timespace coordinates: 1970’s mining town of Bundanyabba – known by the locals as “The Yabba” – outback AustraliaWake in Fright (initially released as Outback outside Australia) is a 1971 psychological thriller film directed by Ted Kotcheff, written by Evan Jones and starring Gary Bond, Donald Pleasence, Chips Rafferty, Sylvia Kay and Jack Thompson. Based on Kenneth Cook‘s 1961 novel of the same name, the film follows a young schoolteacher from Sydney who descends into personal moral degradation after finding himself stranded in a brutal, menacing town in outback Australia.Filmed on location in Broken Hill and Sydney, Wake in Fright was an Australian-American co-production between NLT Productions and Westinghouse Broadcasting. Alongside Walkabout, it was one of two Australian films to be nominated for the Grand Prix du Festival at the 24th Cannes Film Festival. Despite attracting positive reviews, the film was a commercial failure in Australia, in part due to minimal promotion by United Artists, as well as audiences being uncomfortable with its portrayal of outback life, including a controversial hunting scene involving real kangaroos being shot.
By the 1990s, Wake in Fright had developed a cult reputation as Australia’s great “lost film” because its master negative had gone missing, resulting in censored prints of degraded quality being used for its few television broadcasts and VHS releases. After the original film and sound elements were rescued by editor Anthony Buckley in 2004, the film was digitally remastered and given a 2009 re-release at Cannes and in Australian theatres to widespread acclaim; it was issued commercially on DVD and Blu-ray later that year. Praised by critics for its direction and performances, Wake in Fright is now considered a pivotal film of the Australian New Wave and has earned a rare 100% approval rating on the review aggregator website Rotten Tomatoes.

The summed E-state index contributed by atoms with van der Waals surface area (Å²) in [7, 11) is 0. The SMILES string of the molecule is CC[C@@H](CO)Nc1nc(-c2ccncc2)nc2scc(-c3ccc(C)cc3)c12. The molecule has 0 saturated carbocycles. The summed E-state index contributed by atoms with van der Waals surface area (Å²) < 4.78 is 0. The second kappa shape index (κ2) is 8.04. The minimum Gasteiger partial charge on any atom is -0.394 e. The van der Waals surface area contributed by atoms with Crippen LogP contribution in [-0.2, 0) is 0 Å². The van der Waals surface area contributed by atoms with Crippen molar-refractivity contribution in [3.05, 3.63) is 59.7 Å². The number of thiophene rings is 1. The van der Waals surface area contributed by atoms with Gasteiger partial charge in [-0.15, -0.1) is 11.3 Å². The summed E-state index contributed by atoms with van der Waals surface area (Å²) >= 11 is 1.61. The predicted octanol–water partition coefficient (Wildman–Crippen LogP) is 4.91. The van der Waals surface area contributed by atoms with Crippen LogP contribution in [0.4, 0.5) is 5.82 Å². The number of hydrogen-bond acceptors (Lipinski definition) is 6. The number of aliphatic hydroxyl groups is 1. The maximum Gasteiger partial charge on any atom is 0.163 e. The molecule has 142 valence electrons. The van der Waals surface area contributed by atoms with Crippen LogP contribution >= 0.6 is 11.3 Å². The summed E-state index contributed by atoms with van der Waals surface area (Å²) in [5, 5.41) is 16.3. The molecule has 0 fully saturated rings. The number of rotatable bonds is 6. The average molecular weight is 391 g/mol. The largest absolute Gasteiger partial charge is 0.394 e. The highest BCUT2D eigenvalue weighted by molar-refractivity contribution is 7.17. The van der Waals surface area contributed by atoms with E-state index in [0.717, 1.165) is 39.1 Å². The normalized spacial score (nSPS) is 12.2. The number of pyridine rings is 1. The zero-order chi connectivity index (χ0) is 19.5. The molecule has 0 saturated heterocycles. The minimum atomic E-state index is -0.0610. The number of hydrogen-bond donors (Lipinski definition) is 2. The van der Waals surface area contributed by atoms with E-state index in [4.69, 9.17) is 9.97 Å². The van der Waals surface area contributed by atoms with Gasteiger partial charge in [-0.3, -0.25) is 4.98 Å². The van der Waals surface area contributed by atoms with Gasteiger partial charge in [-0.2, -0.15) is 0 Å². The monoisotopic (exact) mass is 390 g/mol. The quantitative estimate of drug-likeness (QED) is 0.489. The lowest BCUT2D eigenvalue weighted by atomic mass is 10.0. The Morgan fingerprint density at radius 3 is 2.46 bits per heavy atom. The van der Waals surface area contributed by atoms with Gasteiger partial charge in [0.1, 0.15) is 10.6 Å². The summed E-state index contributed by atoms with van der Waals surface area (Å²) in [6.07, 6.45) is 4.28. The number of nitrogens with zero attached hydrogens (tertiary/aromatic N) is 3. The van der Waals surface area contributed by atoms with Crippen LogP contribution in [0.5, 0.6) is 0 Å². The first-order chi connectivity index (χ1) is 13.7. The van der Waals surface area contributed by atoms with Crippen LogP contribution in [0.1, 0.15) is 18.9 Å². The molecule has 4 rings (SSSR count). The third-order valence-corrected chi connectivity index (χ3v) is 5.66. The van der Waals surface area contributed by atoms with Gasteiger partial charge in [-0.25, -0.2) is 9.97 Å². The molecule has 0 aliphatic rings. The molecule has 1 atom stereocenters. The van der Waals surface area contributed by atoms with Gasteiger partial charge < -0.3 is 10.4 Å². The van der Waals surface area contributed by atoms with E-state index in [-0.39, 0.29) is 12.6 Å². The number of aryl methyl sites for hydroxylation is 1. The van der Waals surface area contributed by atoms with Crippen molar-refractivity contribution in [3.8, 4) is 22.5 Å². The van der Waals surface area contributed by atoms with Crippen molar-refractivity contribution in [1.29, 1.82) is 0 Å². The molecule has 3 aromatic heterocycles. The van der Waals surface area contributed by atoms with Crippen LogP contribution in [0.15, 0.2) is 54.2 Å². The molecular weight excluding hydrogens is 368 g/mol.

A televised miniseries remake of Wake in Fright premiered in 2017. (wiki)
spacetime coordinates: 2035 Shanghai Tokyo Los Angeles Sydney / SiberiaPacific Rim Uprising is a 2018 American science fiction film directed by Steven S. DeKnight (in his feature-film directorial debut), with a screenplay by DeKnight, Emily Carmichael, Kira Snyder, and T.S. Nowlin, from a story by DeKnight and Nowlin. It is the sequel to the 2013 film Pacific Rim, with Guillermo del Toro, the director of the original, serving as a producer. The sequel stars John Boyega (also making his producer debut), as well as Scott Eastwood, Cailee Spaeny, Jing Tian, Adria Arjona, and Zhang Jin, with Rinko Kikuchi, Charlie Day, and Burn Gorman returning from the original film. Pacific Rim Uprising is a springboard for a cinematic universe, where DeKnight revealed “If enough people show up to this, we’ve already talked about the plot of the third movie, and how the end of the third movie would expand the universe to a Star Wars/Star Trek-style [franchise or series] where you can go in many, many different directions… You can go main canon, you can go spin-offs, you can go one-offs. Yeah, that’s the plan.” DeKnight also talked about the possibility of a crossover with the MonsterVerse, as co-writer T.S. Nowlin is a member of its writers room.
spacetime coordinates: 2019 – 2025 – Earth // the International Climate Space Station (ICSS)
Geostorm is a 2017 American disaster film co-written, produced, and directed by Dean Devlin as his feature film directorial debut. The film stars are Gerard Butler, Jim Sturgess, Abbie Cornish, Alexandra Maria Lara, Richard Schiff, Robert Sheehan, Daniel Wu, Eugenio Derbez, Ed Harris, and Andy García. The plot follows a satellite designer who tries to save the world from a storm of epic proportions caused by malfunctioning climate-controlling satellites.